Solium Fatalis – Firing into ExtinctionWednesday, 10th October 2018
Dead Rhetoric: What do you consider success when it comes to Solium Fatalis as far as your aspirations and goals for the group?
Gregory: Reaching a bigger audience is really what I’m marking it as. I just want people to give us a chance and listen to us. I don’t really give a fuck about money, and endorsements. I had one associate that all they seemed to care about was the next batch of free gear they were going to get, and that’s hollow. I’d rather create music worth listening to, that stands the test of time, and fans of this genre can get into. Sure it’s nice having good equipment and shit, but that doesn’t write songs does it?
Songwriting is so much more important than a lot of people give it credit for. It also requires you to look within and be introspective and honest about who you really are and where you are going as a writer and performer. So our goals are always to put on excellent performances and write the best music we can. Regardless of gimmicks. For those that don’t believe me about gimmicks being a fleeting silly thing, go look at commercials from the 50’s for Geritol. You’re essentially fulfilling a Billy Mays thing. Instead take your lazy ass and go write some goddamn good music.
Dead Rhetoric: What is the outlook and philosophy for Solium Fatalis when it comes to your live performances? And what have been some of the most memorable shows in the band’s career – moments that will stand out for a lifetime?
Gregory: We strive to be as intense and tight as possible live. No frills, hammer down the nails visceral live band. We crank the shit so loud we want to shake people’s fillings loose. Saint Vitus Brooklyn the first time we played there, Stone Church Brattleboro Vermont and Piranha Bar Montreal were awesome for us and there weren’t even huge crowds but the crowds that were there definitely cared and were on a voyage with us and we felt it. That intensity is not ever going to be recreated in the studio or anywhere else on a YouTube video, you have to experience it live.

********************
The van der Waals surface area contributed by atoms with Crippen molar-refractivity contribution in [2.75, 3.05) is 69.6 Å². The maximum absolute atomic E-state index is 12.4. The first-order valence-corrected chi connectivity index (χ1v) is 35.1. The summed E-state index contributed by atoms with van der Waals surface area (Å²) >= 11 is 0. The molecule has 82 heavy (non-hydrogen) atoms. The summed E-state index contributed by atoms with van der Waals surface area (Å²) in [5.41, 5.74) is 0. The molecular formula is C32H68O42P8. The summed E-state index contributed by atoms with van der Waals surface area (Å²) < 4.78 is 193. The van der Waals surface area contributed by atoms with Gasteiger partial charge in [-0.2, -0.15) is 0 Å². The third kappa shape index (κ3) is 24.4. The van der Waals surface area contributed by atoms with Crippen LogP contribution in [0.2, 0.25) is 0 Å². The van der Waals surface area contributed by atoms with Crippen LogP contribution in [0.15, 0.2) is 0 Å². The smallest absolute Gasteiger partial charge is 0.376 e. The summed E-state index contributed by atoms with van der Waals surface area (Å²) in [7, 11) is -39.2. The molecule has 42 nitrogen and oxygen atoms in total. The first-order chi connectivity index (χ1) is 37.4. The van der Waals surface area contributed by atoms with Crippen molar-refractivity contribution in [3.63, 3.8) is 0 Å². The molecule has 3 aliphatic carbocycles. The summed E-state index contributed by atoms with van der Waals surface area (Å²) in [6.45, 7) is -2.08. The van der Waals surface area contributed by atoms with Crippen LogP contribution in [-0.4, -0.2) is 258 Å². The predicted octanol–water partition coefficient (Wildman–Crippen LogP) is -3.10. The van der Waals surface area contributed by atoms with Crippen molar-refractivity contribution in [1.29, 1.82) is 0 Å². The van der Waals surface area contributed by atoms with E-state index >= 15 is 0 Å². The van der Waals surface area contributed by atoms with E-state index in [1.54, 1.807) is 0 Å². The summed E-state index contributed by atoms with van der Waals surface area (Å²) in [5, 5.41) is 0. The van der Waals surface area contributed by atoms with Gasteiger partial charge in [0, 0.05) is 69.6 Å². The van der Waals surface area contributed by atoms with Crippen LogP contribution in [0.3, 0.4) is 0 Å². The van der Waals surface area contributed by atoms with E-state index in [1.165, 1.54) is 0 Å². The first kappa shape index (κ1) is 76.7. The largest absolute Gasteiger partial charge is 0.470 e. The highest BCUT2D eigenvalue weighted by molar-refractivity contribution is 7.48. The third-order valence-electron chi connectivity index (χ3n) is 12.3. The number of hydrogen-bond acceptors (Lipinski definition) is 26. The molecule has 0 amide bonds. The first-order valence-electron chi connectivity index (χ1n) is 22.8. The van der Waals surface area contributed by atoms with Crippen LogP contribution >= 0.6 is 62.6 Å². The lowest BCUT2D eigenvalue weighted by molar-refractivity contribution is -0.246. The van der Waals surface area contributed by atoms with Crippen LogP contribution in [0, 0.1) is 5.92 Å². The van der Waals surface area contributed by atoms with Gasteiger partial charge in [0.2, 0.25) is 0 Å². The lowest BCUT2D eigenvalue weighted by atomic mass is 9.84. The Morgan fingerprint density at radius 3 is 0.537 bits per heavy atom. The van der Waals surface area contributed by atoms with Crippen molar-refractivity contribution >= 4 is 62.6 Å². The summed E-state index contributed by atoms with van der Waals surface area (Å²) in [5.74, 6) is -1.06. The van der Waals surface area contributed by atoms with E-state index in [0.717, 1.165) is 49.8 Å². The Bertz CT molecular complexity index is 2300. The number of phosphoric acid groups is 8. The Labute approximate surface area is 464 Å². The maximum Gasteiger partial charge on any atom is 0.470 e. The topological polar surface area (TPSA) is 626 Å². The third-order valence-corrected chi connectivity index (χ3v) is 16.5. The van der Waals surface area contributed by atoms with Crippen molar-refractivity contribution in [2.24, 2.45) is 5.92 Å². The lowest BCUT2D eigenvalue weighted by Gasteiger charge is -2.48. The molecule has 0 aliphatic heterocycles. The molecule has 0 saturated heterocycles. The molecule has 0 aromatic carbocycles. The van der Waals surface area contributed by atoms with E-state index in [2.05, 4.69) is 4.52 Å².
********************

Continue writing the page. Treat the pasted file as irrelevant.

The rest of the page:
Dead Rhetoric: Do you believe the state of the metal scene is better or worse than when you originally discovered this genre? If you had unlimited time, money, and resources to change things, what aspects would you change and why?
Gregory: It’s better for me because there’s more music and it’s more available to me in terms of listening to it and going to shows. The only thing I would get rid of is Spotify. It’s great for the common fans but fucking hell it’s gutting bands. That shit means less than nothing to us, we get pennies from that, and people should realize that digital media quality is suspect. CD’s and Vinyl are still a better quality way to listen to music and you lose something in that streaming shit, there’s no power to it and I believe the essence of the band is lost on that stale medium.
Dead Rhetoric: What does extreme metal mean to you personally? Can you describe a specific time or two where this music has been able to help you through difficult or challenging/trying times?
Gregory: That’s not a simple question to answer so I’m going to apologize in advance for being verbose. Growing up I didn’t have much of an identity and the place I grew up a lot of people were pulling me in different directions, to play sports, or be a part of some clique or group. I just wasn’t ever happy with that. I had a friend of mine introduce me to guitar playing and metal bands and suddenly things just made sense. We all have problems and I certainly wouldn’t discount anyone who has had any trying times and I’ve certainly had plenty of my own.